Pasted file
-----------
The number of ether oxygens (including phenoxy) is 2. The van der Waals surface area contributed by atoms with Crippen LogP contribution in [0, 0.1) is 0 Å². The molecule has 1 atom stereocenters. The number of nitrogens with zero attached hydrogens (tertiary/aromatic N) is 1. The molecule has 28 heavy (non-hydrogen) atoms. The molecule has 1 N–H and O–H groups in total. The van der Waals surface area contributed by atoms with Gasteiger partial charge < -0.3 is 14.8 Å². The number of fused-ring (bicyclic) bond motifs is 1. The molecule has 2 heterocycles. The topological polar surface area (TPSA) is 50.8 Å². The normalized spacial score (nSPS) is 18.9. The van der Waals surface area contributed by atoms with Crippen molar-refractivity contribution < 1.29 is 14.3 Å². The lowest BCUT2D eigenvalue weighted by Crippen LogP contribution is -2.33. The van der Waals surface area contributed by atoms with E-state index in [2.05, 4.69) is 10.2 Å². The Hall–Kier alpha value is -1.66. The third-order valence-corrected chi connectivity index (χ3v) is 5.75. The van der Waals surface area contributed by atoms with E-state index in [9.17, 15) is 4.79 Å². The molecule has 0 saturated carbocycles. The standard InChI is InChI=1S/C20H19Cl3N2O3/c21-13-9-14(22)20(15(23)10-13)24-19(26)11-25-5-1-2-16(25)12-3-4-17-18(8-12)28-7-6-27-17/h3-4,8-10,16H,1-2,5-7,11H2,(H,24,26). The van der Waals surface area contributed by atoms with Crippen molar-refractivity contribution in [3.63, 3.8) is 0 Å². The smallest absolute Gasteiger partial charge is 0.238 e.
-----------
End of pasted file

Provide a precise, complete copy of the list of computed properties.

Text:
The number of ether oxygens (including phenoxy) is 2. The van der Waals surface area contributed by atoms with Crippen LogP contribution in [0, 0.1) is 0 Å². The molecule has 1 atom stereocenters. The number of nitrogens with zero attached hydrogens (tertiary/aromatic N) is 1. The molecule has 28 heavy (non-hydrogen) atoms. The molecule has 1 N–H and O–H groups in total. The van der Waals surface area contributed by atoms with Gasteiger partial charge < -0.3 is 14.8 Å². The number of fused-ring (bicyclic) bond motifs is 1. The molecule has 2 heterocycles. The topological polar surface area (TPSA) is 50.8 Å². The normalized spacial score (nSPS) is 18.9. The van der Waals surface area contributed by atoms with Crippen molar-refractivity contribution < 1.29 is 14.3 Å². The lowest BCUT2D eigenvalue weighted by Crippen LogP contribution is -2.33. The van der Waals surface area contributed by atoms with E-state index in [2.05, 4.69) is 10.2 Å². The Hall–Kier alpha value is -1.66. The third-order valence-corrected chi connectivity index (χ3v) is 5.75. The van der Waals surface area contributed by atoms with E-state index in [9.17, 15) is 4.79 Å². The molecule has 0 saturated carbocycles. The standard InChI is InChI=1S/C20H19Cl3N2O3/c21-13-9-14(22)20(15(23)10-13)24-19(26)11-25-5-1-2-16(25)12-3-4-17-18(8-12)28-7-6-27-17/h3-4,8-10,16H,1-2,5-7,11H2,(H,24,26). The van der Waals surface area contributed by atoms with Crippen molar-refractivity contribution in [3.63, 3.8) is 0 Å². The smallest absolute Gasteiger partial charge is 0.238 e.